Would-be buyers say they waited 18 months for homes to be built, then sale fell through

DENVER -- A pair of would-be home buyers are suing after their purchases of new townhomes at Sloans Lake fell apart at the last minute. 

Jordan Head and his friend, who did not want to be named for this story, put themselves on the waiting list more than 18 months ago for the Perry Row Townhomes, developed by Presidio Sloans.

“Me and my friend were so excited to move into a new, hot and up-and-coming neighborhood,” Head said.

According to their lawsuit, the friends both agreed to pay more than $450,000 for their homes and each put down about $24,000 in earnest money and deposits for the deals. 

But when the new homes were finally built, and it was time for the final walk-throughs, the developer said both home buyers failed to show up for closing and canceled their sales.  

After the deals fell through, the home Head's friend planned to buy was relisted at one point for $80,000 more than she had agreed to pay, leading both to conclude there may have been an economic motivation to cancel the deals. 

“I guess [the neighborhood] is so hot, I guess you just rip people off,” Head said. 

Head claims the seller scheduled his closing for the same day as his final walk-through, then canceled the deal when he couldn’t be in both places at once.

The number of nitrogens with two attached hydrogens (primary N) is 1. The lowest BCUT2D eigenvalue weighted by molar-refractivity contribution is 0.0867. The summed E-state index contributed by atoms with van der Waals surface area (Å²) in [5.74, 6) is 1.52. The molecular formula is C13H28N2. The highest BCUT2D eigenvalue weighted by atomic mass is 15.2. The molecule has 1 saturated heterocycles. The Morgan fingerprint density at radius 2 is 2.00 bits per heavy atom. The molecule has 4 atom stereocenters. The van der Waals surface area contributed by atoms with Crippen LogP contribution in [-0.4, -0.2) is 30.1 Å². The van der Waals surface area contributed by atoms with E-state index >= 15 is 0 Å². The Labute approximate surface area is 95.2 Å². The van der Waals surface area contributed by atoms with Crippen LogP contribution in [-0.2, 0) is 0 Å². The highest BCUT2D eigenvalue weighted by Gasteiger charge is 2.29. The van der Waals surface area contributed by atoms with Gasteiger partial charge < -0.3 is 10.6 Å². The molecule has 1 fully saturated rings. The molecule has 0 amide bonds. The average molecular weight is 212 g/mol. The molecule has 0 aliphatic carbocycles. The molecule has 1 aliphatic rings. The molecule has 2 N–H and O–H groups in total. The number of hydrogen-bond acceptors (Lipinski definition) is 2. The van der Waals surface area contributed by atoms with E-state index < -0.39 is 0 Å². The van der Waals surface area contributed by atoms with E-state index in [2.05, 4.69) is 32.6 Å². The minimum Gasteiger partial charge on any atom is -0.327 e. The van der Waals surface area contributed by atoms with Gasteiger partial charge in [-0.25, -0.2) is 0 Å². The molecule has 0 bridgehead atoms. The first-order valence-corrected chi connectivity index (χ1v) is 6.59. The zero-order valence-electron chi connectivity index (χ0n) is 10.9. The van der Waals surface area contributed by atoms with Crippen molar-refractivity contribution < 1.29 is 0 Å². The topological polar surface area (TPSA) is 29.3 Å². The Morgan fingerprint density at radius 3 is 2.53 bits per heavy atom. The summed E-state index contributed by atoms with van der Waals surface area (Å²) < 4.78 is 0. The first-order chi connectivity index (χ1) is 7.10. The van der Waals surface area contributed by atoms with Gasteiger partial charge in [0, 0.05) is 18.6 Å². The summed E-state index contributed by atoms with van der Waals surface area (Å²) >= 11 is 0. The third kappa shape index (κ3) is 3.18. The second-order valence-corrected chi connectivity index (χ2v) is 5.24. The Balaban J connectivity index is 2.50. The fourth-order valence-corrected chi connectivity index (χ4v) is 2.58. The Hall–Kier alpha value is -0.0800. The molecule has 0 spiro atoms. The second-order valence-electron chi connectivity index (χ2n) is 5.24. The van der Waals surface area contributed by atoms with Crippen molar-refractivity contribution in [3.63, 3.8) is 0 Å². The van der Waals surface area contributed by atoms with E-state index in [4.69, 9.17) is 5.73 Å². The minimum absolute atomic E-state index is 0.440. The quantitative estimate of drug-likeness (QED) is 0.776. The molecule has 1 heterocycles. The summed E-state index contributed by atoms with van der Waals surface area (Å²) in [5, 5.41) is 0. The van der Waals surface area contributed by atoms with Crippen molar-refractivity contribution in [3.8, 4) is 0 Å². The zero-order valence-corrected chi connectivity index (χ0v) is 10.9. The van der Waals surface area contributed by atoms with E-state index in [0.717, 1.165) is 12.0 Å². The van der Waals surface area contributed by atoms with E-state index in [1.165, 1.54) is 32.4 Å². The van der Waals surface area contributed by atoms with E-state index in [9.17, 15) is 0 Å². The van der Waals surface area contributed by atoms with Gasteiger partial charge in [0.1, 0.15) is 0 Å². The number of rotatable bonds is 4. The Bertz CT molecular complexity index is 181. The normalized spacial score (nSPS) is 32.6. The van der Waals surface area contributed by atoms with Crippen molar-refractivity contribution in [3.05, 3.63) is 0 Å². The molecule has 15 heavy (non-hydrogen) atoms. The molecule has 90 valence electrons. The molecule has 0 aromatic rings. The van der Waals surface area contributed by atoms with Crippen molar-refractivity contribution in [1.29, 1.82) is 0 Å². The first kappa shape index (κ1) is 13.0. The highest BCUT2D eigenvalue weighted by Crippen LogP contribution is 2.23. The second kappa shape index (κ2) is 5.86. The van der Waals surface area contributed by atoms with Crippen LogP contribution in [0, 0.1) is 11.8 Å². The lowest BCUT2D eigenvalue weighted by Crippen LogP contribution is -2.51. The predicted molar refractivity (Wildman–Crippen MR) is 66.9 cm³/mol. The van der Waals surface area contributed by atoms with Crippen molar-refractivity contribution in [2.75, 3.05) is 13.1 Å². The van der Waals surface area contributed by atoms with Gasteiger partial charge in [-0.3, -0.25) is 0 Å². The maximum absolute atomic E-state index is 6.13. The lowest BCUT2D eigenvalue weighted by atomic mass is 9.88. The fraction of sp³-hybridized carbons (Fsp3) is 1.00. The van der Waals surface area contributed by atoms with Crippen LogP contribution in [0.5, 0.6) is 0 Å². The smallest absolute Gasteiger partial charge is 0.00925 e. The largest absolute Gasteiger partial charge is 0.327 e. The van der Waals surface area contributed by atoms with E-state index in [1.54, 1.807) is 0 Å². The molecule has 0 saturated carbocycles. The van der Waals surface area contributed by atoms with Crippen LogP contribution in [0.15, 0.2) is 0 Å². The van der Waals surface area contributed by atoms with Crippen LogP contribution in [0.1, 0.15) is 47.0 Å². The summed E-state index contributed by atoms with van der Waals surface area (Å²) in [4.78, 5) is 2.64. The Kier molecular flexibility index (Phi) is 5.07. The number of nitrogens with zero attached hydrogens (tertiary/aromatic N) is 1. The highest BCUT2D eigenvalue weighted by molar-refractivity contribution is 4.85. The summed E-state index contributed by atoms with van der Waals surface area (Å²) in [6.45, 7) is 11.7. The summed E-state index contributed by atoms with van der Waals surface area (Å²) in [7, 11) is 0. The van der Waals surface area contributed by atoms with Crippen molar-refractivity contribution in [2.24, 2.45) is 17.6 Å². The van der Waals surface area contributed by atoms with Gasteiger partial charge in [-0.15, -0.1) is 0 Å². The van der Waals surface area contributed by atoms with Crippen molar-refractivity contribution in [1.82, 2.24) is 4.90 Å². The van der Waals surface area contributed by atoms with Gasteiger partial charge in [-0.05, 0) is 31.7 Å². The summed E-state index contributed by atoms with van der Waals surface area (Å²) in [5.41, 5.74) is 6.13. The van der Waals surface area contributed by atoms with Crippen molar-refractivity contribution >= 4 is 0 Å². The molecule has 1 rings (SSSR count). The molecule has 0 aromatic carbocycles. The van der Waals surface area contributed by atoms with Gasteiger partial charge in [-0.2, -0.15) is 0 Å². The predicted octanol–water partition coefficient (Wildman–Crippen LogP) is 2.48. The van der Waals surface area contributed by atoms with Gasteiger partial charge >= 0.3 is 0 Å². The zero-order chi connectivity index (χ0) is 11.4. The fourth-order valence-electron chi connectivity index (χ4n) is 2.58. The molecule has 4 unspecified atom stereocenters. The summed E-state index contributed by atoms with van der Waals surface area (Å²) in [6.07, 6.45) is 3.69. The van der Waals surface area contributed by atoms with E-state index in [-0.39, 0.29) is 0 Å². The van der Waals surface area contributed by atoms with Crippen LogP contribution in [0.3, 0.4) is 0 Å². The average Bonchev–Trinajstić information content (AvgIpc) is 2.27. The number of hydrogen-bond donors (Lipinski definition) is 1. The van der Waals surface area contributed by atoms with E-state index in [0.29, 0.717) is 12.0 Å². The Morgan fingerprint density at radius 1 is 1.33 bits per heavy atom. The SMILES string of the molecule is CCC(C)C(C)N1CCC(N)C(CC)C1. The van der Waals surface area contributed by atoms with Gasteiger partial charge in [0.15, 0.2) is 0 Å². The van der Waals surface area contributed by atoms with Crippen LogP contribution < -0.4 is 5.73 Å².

"Why am I doing an inspection and the developer's at a closing table, waiting for me? They know I'm over at the property doing a walk-through, so why would he be at a closing table waiting for me to close? That is the most guilty, conniving thing I've ever seen!" Head said. 

Representatives for Presidio Homes declined Denver7’s requests for an interview. An attorney representing the developer said in a letter to Denver7 Investigates that Head and his friend both failed to secure financing in time for closing, which Head denies. 

“Every other purchaser has met the obligation in their contract and secured financing in time for closing. Presidio Sloans is pleased the Perry Row Townhomes have been so well received and our goal is to ensure that every buyer is satisfied with his or her purchase and happy in his or her new home,” attorney Erica Houck Englert wrote. 

The developer also says it has offered to settle with the would-be home buyers by returning their earnest money but they have refused. Head and his friend said Presidio Sloans wanted them to sign an agreement promising not to file litigation in exchange for the earnest money.

“Apparently there's no recourse other than you gotta go sue someone to have them complete something that [they] obligated themselves to do for over a year to me and another friend of mine,” Head said. “I don't feel comfortable with the development in the community if this is how the developer behaves ... This has been eye-opening for me.”

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